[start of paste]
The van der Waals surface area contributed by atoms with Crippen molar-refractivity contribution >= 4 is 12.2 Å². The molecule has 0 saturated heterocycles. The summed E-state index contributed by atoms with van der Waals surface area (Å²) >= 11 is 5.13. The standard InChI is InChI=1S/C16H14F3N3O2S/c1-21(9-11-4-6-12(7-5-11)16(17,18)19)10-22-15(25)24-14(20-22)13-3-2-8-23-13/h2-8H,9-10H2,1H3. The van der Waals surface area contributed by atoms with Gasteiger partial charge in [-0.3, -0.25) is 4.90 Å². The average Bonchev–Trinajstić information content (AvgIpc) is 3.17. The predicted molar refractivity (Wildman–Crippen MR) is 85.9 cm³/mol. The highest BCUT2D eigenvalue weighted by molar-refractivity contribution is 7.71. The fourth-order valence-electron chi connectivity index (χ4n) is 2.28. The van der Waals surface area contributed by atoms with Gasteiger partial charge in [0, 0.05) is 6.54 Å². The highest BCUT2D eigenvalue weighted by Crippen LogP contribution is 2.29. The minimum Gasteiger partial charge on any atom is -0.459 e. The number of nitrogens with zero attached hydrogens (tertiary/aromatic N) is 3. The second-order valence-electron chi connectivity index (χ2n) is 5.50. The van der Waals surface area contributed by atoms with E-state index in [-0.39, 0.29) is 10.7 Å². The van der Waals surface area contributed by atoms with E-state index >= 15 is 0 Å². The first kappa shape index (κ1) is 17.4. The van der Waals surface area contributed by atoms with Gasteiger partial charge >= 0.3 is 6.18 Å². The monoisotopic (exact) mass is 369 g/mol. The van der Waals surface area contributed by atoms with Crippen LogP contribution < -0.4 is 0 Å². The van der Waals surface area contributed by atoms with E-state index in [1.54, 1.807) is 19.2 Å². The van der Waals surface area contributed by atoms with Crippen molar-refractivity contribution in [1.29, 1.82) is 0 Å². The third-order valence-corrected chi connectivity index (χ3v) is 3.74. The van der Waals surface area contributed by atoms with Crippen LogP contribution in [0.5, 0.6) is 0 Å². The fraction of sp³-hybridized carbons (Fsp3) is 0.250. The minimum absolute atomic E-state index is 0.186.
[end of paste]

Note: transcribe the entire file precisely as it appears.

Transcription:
The van der Waals surface area contributed by atoms with Crippen molar-refractivity contribution >= 4 is 12.2 Å². The molecule has 0 saturated heterocycles. The summed E-state index contributed by atoms with van der Waals surface area (Å²) >= 11 is 5.13. The standard InChI is InChI=1S/C16H14F3N3O2S/c1-21(9-11-4-6-12(7-5-11)16(17,18)19)10-22-15(25)24-14(20-22)13-3-2-8-23-13/h2-8H,9-10H2,1H3. The van der Waals surface area contributed by atoms with Gasteiger partial charge in [-0.3, -0.25) is 4.90 Å². The average Bonchev–Trinajstić information content (AvgIpc) is 3.17. The predicted molar refractivity (Wildman–Crippen MR) is 85.9 cm³/mol. The highest BCUT2D eigenvalue weighted by molar-refractivity contribution is 7.71. The fourth-order valence-electron chi connectivity index (χ4n) is 2.28. The van der Waals surface area contributed by atoms with Gasteiger partial charge in [0, 0.05) is 6.54 Å². The highest BCUT2D eigenvalue weighted by Crippen LogP contribution is 2.29. The minimum Gasteiger partial charge on any atom is -0.459 e. The number of nitrogens with zero attached hydrogens (tertiary/aromatic N) is 3. The second-order valence-electron chi connectivity index (χ2n) is 5.50. The van der Waals surface area contributed by atoms with E-state index in [-0.39, 0.29) is 10.7 Å². The van der Waals surface area contributed by atoms with E-state index >= 15 is 0 Å². The first kappa shape index (κ1) is 17.4. The van der Waals surface area contributed by atoms with Gasteiger partial charge >= 0.3 is 6.18 Å². The monoisotopic (exact) mass is 369 g/mol. The van der Waals surface area contributed by atoms with Crippen LogP contribution < -0.4 is 0 Å². The van der Waals surface area contributed by atoms with E-state index in [1.54, 1.807) is 19.2 Å². The van der Waals surface area contributed by atoms with Crippen molar-refractivity contribution in [1.29, 1.82) is 0 Å². The third-order valence-corrected chi connectivity index (χ3v) is 3.74. The van der Waals surface area contributed by atoms with Crippen LogP contribution in [0.5, 0.6) is 0 Å². The fraction of sp³-hybridized carbons (Fsp3) is 0.250. The minimum absolute atomic E-state index is 0.186.